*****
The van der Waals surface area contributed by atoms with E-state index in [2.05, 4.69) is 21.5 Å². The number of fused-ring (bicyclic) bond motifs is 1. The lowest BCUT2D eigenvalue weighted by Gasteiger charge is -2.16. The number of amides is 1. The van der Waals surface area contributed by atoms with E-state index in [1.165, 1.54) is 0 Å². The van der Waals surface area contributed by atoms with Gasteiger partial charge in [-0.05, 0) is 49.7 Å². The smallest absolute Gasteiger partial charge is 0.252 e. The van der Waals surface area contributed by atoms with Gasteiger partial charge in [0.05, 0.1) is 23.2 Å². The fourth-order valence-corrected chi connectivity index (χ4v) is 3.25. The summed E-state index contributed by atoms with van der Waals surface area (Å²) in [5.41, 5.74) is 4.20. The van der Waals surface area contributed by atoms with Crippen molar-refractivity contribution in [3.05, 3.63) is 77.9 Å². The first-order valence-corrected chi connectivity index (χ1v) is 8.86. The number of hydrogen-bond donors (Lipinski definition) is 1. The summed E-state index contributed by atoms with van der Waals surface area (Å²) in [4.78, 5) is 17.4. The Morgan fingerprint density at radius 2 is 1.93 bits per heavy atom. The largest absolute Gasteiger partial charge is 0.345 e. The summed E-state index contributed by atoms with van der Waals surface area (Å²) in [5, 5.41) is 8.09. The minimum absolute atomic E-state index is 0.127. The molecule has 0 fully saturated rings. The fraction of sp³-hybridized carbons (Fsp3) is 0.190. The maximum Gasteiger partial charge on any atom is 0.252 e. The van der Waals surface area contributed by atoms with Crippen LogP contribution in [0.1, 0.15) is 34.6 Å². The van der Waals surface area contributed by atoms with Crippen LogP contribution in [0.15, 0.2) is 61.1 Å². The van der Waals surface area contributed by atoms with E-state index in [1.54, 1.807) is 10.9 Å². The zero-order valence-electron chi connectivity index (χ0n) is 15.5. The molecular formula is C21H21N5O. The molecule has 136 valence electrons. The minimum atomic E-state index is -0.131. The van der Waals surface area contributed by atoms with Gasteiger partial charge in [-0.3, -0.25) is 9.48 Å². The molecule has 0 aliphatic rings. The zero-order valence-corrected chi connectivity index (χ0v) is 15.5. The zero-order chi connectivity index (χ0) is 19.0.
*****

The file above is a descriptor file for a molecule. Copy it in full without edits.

The van der Waals surface area contributed by atoms with E-state index in [2.05, 4.69) is 21.5 Å². The number of fused-ring (bicyclic) bond motifs is 1. The lowest BCUT2D eigenvalue weighted by Gasteiger charge is -2.16. The number of amides is 1. The van der Waals surface area contributed by atoms with E-state index in [1.165, 1.54) is 0 Å². The van der Waals surface area contributed by atoms with Gasteiger partial charge in [-0.05, 0) is 49.7 Å². The smallest absolute Gasteiger partial charge is 0.252 e. The van der Waals surface area contributed by atoms with Gasteiger partial charge in [0.05, 0.1) is 23.2 Å². The fourth-order valence-corrected chi connectivity index (χ4v) is 3.25. The summed E-state index contributed by atoms with van der Waals surface area (Å²) in [5.41, 5.74) is 4.20. The van der Waals surface area contributed by atoms with Crippen molar-refractivity contribution in [3.05, 3.63) is 77.9 Å². The first-order valence-corrected chi connectivity index (χ1v) is 8.86. The number of hydrogen-bond donors (Lipinski definition) is 1. The summed E-state index contributed by atoms with van der Waals surface area (Å²) in [4.78, 5) is 17.4. The Morgan fingerprint density at radius 2 is 1.93 bits per heavy atom. The largest absolute Gasteiger partial charge is 0.345 e. The summed E-state index contributed by atoms with van der Waals surface area (Å²) in [5, 5.41) is 8.09. The minimum absolute atomic E-state index is 0.127. The molecule has 0 fully saturated rings. The fraction of sp³-hybridized carbons (Fsp3) is 0.190. The maximum Gasteiger partial charge on any atom is 0.252 e. The van der Waals surface area contributed by atoms with Crippen LogP contribution in [0.1, 0.15) is 34.6 Å². The van der Waals surface area contributed by atoms with Crippen LogP contribution in [0.15, 0.2) is 61.1 Å². The van der Waals surface area contributed by atoms with E-state index in [1.54, 1.807) is 10.9 Å². The zero-order valence-electron chi connectivity index (χ0n) is 15.5. The molecular formula is C21H21N5O. The molecule has 136 valence electrons. The minimum atomic E-state index is -0.131. The van der Waals surface area contributed by atoms with Gasteiger partial charge in [-0.3, -0.25) is 9.48 Å². The molecule has 0 aliphatic rings. The zero-order valence-corrected chi connectivity index (χ0v) is 15.5. The zero-order chi connectivity index (χ0) is 19.0.